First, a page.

Petit Futé's opinion on ERECHTHÉION
A mythical temple on the famous Acropolis of Athens, the Erechtheion is one of the most sacred on the hill and in the entire city. To the north of the Acropolis, a jewel and masterpiece of Ionic art, the very elegant Erechtheion was erected in the 5th century BC at the very place where, according to legend, Athena and Poseidon fought for the possession of Athens. It is next to this temple that the sacred olive tree of Athena would have grown and that there was the salt water well, a gift from Poseidon, whose trident would have left a mark on the northern wall of the building. The architect of the Erechtheion remained unknown, but he was able to exploit the irregularities of the ground to build a complex of several buildings on different levels. In this temple were worshipped several deities: Athena Polias, but also Poseidon and others still linked to the legendary history of Athens, such as Erechtheus to whom the temple owes its name. The temple is decorated with four porticoes on each side: the one on the southeast side, certainly the most famous, is the Caryatids. The Doric columns are replaced by female figures of perfect grace when you know the weight that weighs on their heads. In fact, it is their thick hair and the many folds in their clothing that reinforce the structure and allow the whole thing to remain standing.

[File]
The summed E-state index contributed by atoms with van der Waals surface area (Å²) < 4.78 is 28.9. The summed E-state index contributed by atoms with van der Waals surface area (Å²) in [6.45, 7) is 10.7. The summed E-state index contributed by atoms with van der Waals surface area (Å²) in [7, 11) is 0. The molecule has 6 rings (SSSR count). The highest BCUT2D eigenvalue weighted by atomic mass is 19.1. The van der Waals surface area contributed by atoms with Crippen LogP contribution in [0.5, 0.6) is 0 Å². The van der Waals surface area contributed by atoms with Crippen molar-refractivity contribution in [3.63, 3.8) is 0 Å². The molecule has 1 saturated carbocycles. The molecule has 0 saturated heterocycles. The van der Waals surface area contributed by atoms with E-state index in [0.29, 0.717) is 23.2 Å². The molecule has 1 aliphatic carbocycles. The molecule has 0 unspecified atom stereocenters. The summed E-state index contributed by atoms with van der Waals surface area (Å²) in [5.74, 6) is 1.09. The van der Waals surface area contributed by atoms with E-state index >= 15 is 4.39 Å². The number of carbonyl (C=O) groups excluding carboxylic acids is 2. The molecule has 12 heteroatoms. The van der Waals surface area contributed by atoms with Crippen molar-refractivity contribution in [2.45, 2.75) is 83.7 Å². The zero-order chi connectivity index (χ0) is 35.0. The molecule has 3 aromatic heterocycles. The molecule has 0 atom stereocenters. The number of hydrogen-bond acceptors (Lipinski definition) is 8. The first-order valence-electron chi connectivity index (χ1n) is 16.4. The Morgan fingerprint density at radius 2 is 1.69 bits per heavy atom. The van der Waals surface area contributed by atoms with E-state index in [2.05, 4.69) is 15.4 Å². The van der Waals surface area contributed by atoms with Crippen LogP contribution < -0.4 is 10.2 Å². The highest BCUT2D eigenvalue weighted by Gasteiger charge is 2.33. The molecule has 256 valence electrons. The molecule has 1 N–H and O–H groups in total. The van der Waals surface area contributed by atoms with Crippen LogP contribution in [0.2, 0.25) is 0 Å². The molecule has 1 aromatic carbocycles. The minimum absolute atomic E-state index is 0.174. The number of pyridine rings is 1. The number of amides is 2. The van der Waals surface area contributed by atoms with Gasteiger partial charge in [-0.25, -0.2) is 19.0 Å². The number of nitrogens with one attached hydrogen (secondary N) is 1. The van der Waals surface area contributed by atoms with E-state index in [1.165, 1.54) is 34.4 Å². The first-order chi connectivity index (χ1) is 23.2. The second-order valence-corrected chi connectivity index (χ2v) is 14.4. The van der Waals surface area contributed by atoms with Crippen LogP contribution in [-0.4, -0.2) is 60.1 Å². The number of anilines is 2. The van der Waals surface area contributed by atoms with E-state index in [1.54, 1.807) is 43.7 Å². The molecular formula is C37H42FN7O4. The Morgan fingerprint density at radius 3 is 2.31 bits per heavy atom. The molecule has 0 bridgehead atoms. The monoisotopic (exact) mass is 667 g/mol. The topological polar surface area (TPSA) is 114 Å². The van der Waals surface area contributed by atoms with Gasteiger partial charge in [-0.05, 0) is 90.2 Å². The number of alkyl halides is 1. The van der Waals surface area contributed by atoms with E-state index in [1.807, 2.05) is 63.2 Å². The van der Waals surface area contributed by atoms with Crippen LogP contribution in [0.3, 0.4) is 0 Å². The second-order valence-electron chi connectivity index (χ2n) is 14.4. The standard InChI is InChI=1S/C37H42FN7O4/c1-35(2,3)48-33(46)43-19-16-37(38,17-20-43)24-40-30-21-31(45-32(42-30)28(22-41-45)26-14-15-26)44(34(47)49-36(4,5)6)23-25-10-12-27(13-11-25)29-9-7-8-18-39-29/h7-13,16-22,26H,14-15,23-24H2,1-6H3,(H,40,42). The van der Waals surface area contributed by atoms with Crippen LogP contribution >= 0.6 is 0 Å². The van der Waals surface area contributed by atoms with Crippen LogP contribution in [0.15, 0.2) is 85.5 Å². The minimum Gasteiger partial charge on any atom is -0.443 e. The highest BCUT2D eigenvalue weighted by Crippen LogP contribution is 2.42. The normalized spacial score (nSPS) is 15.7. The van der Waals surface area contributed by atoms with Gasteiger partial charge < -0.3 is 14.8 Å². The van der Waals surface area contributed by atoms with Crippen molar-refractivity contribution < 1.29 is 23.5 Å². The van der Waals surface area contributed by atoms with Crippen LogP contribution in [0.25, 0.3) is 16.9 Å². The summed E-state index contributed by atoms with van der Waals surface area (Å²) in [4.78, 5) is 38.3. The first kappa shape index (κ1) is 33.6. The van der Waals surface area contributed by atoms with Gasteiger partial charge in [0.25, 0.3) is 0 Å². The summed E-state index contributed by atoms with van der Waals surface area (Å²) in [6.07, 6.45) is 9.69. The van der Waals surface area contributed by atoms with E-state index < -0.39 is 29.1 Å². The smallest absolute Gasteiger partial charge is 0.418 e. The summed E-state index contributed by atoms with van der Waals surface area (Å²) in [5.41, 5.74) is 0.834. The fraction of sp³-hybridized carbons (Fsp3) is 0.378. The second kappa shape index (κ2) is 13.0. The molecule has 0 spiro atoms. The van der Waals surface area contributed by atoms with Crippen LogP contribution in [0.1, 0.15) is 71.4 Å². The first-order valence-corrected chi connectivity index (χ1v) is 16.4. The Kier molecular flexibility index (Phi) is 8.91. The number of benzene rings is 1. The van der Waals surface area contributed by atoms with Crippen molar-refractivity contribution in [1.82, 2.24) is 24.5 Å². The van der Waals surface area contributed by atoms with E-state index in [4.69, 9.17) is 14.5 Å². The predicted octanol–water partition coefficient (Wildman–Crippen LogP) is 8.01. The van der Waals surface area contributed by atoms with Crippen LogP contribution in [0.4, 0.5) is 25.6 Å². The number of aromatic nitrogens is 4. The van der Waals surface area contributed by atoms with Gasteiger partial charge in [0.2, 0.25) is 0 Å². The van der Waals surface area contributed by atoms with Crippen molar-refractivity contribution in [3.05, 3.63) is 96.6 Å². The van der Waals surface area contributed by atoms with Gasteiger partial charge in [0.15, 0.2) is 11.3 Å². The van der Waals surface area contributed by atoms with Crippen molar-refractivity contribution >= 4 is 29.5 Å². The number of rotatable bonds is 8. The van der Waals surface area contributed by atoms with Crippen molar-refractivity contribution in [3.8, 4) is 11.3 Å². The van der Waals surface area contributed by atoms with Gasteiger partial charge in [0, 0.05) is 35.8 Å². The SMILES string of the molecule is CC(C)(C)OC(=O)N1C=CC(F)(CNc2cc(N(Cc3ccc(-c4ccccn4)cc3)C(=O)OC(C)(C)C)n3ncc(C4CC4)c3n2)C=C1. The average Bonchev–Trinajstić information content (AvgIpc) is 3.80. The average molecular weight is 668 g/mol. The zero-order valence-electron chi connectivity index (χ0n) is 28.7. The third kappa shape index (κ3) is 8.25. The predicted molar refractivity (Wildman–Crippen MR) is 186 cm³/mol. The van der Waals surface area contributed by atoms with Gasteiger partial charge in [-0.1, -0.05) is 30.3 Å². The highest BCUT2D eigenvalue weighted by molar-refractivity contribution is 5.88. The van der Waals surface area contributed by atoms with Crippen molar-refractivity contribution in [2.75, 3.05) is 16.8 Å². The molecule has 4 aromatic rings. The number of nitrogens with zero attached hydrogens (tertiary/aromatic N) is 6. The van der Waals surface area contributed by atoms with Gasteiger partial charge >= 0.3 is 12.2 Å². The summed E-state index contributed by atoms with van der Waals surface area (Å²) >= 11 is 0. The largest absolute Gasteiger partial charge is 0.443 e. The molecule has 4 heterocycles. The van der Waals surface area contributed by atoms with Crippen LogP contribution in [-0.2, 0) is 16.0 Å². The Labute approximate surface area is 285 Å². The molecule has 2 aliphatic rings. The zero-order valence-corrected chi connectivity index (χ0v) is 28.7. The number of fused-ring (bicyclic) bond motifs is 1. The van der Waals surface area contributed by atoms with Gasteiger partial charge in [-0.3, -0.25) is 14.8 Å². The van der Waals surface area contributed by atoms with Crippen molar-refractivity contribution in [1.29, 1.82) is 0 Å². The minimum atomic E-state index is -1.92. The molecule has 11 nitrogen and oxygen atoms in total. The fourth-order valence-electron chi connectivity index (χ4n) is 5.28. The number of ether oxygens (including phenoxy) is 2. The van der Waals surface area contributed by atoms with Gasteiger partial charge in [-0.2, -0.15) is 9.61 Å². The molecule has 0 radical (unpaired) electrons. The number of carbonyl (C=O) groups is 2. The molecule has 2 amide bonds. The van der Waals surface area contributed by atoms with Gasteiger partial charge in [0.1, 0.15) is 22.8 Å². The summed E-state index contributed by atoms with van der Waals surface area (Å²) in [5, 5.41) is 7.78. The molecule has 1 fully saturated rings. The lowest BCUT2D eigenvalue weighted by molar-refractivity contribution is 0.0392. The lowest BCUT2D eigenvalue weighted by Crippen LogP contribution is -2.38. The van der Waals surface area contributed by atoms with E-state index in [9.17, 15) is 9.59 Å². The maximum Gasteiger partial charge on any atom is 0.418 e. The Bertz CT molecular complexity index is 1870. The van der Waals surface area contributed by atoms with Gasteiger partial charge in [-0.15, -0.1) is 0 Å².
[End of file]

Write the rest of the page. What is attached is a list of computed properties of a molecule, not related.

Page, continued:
The ones you see on the monument are only casts: of the six korês, only five are visible in the Acropolis Museum, the sixth being in the British Museum.
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